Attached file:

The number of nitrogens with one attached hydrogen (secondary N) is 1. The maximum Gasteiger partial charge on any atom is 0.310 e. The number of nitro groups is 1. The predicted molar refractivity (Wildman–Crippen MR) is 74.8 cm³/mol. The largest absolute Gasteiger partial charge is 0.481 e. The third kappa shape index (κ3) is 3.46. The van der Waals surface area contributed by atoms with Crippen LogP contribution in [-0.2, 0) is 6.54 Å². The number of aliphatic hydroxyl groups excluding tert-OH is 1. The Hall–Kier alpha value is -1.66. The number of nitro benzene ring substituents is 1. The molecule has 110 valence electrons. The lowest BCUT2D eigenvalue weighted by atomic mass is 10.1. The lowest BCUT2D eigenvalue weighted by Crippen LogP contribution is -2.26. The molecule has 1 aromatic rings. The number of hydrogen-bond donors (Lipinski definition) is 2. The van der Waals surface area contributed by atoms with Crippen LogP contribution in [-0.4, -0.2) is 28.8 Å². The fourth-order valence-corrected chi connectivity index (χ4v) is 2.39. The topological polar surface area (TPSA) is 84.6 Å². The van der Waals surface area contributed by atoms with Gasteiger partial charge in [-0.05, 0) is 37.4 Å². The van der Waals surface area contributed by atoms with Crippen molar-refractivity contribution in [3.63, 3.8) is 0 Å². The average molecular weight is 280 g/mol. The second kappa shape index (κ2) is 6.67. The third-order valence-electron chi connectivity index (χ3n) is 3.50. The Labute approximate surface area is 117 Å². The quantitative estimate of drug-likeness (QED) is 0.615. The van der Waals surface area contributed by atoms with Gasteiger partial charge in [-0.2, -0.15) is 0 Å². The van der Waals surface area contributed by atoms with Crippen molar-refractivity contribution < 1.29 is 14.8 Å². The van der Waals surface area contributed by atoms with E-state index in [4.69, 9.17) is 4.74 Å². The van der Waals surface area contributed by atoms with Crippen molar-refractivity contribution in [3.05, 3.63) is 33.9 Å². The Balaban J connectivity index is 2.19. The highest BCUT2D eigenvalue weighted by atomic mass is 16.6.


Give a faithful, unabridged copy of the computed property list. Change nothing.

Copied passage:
The number of nitrogens with one attached hydrogen (secondary N) is 1. The maximum Gasteiger partial charge on any atom is 0.310 e. The number of nitro groups is 1. The predicted molar refractivity (Wildman–Crippen MR) is 74.8 cm³/mol. The largest absolute Gasteiger partial charge is 0.481 e. The third kappa shape index (κ3) is 3.46. The van der Waals surface area contributed by atoms with Crippen LogP contribution in [-0.2, 0) is 6.54 Å². The number of aliphatic hydroxyl groups excluding tert-OH is 1. The Hall–Kier alpha value is -1.66. The number of nitro benzene ring substituents is 1. The molecule has 110 valence electrons. The lowest BCUT2D eigenvalue weighted by atomic mass is 10.1. The lowest BCUT2D eigenvalue weighted by Crippen LogP contribution is -2.26. The molecule has 1 aromatic rings. The number of hydrogen-bond donors (Lipinski definition) is 2. The van der Waals surface area contributed by atoms with Crippen LogP contribution in [-0.4, -0.2) is 28.8 Å². The fourth-order valence-corrected chi connectivity index (χ4v) is 2.39. The topological polar surface area (TPSA) is 84.6 Å². The van der Waals surface area contributed by atoms with Gasteiger partial charge in [-0.05, 0) is 37.4 Å². The van der Waals surface area contributed by atoms with Crippen molar-refractivity contribution in [3.63, 3.8) is 0 Å². The average molecular weight is 280 g/mol. The second kappa shape index (κ2) is 6.67. The third-order valence-electron chi connectivity index (χ3n) is 3.50. The Labute approximate surface area is 117 Å². The quantitative estimate of drug-likeness (QED) is 0.615. The van der Waals surface area contributed by atoms with Gasteiger partial charge in [-0.2, -0.15) is 0 Å². The van der Waals surface area contributed by atoms with Crippen molar-refractivity contribution < 1.29 is 14.8 Å². The van der Waals surface area contributed by atoms with E-state index in [4.69, 9.17) is 4.74 Å². The van der Waals surface area contributed by atoms with Crippen molar-refractivity contribution in [3.05, 3.63) is 33.9 Å². The Balaban J connectivity index is 2.19. The highest BCUT2D eigenvalue weighted by atomic mass is 16.6.